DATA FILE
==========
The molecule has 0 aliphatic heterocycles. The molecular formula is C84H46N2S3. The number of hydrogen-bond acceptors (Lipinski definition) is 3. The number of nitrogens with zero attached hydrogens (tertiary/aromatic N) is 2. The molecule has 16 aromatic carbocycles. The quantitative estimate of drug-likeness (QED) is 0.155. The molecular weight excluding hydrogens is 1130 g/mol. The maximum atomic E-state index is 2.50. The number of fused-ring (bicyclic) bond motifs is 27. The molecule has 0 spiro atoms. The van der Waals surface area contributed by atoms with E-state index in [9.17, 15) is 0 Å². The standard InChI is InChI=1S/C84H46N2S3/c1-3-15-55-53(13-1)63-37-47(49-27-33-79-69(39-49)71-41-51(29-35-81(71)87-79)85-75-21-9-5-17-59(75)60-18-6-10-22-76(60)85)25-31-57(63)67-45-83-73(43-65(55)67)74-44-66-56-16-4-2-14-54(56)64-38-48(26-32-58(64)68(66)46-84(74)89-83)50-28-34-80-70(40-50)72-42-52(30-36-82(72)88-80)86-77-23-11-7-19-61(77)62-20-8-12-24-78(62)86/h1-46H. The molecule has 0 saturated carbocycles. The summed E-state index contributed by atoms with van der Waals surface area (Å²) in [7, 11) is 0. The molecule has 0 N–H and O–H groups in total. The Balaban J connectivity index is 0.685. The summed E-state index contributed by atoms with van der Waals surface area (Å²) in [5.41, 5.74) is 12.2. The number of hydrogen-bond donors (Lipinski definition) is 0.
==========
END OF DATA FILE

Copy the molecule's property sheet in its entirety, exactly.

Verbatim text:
The molecule has 0 aliphatic heterocycles. The molecular formula is C84H46N2S3. The number of hydrogen-bond acceptors (Lipinski definition) is 3. The number of nitrogens with zero attached hydrogens (tertiary/aromatic N) is 2. The molecule has 16 aromatic carbocycles. The quantitative estimate of drug-likeness (QED) is 0.155. The molecular weight excluding hydrogens is 1130 g/mol. The maximum atomic E-state index is 2.50. The number of fused-ring (bicyclic) bond motifs is 27. The molecule has 0 spiro atoms. The van der Waals surface area contributed by atoms with E-state index in [9.17, 15) is 0 Å². The standard InChI is InChI=1S/C84H46N2S3/c1-3-15-55-53(13-1)63-37-47(49-27-33-79-69(39-49)71-41-51(29-35-81(71)87-79)85-75-21-9-5-17-59(75)60-18-6-10-22-76(60)85)25-31-57(63)67-45-83-73(43-65(55)67)74-44-66-56-16-4-2-14-54(56)64-38-48(26-32-58(64)68(66)46-84(74)89-83)50-28-34-80-70(40-50)72-42-52(30-36-82(72)88-80)86-77-23-11-7-19-61(77)62-20-8-12-24-78(62)86/h1-46H. The molecule has 0 saturated carbocycles. The summed E-state index contributed by atoms with van der Waals surface area (Å²) in [7, 11) is 0. The molecule has 0 N–H and O–H groups in total. The Balaban J connectivity index is 0.685. The summed E-state index contributed by atoms with van der Waals surface area (Å²) in [5.41, 5.74) is 12.2. The number of hydrogen-bond donors (Lipinski definition) is 0.